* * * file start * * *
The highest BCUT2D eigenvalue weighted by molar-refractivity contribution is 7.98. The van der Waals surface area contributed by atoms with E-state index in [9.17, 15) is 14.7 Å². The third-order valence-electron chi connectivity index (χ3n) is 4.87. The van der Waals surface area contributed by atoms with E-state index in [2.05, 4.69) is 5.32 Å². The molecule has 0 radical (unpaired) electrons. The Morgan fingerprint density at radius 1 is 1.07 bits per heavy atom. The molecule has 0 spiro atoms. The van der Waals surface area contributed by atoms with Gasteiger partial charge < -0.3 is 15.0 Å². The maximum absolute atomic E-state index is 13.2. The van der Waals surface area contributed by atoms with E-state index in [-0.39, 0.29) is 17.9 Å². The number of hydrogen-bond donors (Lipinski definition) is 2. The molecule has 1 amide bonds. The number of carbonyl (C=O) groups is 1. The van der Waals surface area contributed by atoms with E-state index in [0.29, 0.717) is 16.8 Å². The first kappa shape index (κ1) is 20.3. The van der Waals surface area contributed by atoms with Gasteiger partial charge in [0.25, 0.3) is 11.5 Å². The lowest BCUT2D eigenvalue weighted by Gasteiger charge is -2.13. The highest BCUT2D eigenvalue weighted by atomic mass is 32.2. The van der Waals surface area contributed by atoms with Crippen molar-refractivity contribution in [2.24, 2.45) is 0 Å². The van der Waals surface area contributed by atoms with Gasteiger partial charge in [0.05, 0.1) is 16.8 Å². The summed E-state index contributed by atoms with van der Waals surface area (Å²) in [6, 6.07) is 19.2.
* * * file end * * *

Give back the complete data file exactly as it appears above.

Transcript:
The highest BCUT2D eigenvalue weighted by molar-refractivity contribution is 7.98. The van der Waals surface area contributed by atoms with E-state index in [9.17, 15) is 14.7 Å². The third-order valence-electron chi connectivity index (χ3n) is 4.87. The van der Waals surface area contributed by atoms with E-state index in [2.05, 4.69) is 5.32 Å². The molecule has 0 radical (unpaired) electrons. The Morgan fingerprint density at radius 1 is 1.07 bits per heavy atom. The molecule has 0 spiro atoms. The van der Waals surface area contributed by atoms with Gasteiger partial charge < -0.3 is 15.0 Å². The maximum absolute atomic E-state index is 13.2. The van der Waals surface area contributed by atoms with E-state index in [-0.39, 0.29) is 17.9 Å². The number of hydrogen-bond donors (Lipinski definition) is 2. The molecule has 1 amide bonds. The number of carbonyl (C=O) groups is 1. The van der Waals surface area contributed by atoms with E-state index in [0.29, 0.717) is 16.8 Å². The first kappa shape index (κ1) is 20.3. The van der Waals surface area contributed by atoms with Gasteiger partial charge in [0.25, 0.3) is 11.5 Å². The lowest BCUT2D eigenvalue weighted by Gasteiger charge is -2.13. The highest BCUT2D eigenvalue weighted by atomic mass is 32.2. The van der Waals surface area contributed by atoms with Crippen molar-refractivity contribution in [2.24, 2.45) is 0 Å². The van der Waals surface area contributed by atoms with Gasteiger partial charge in [0.05, 0.1) is 16.8 Å². The summed E-state index contributed by atoms with van der Waals surface area (Å²) in [6, 6.07) is 19.2.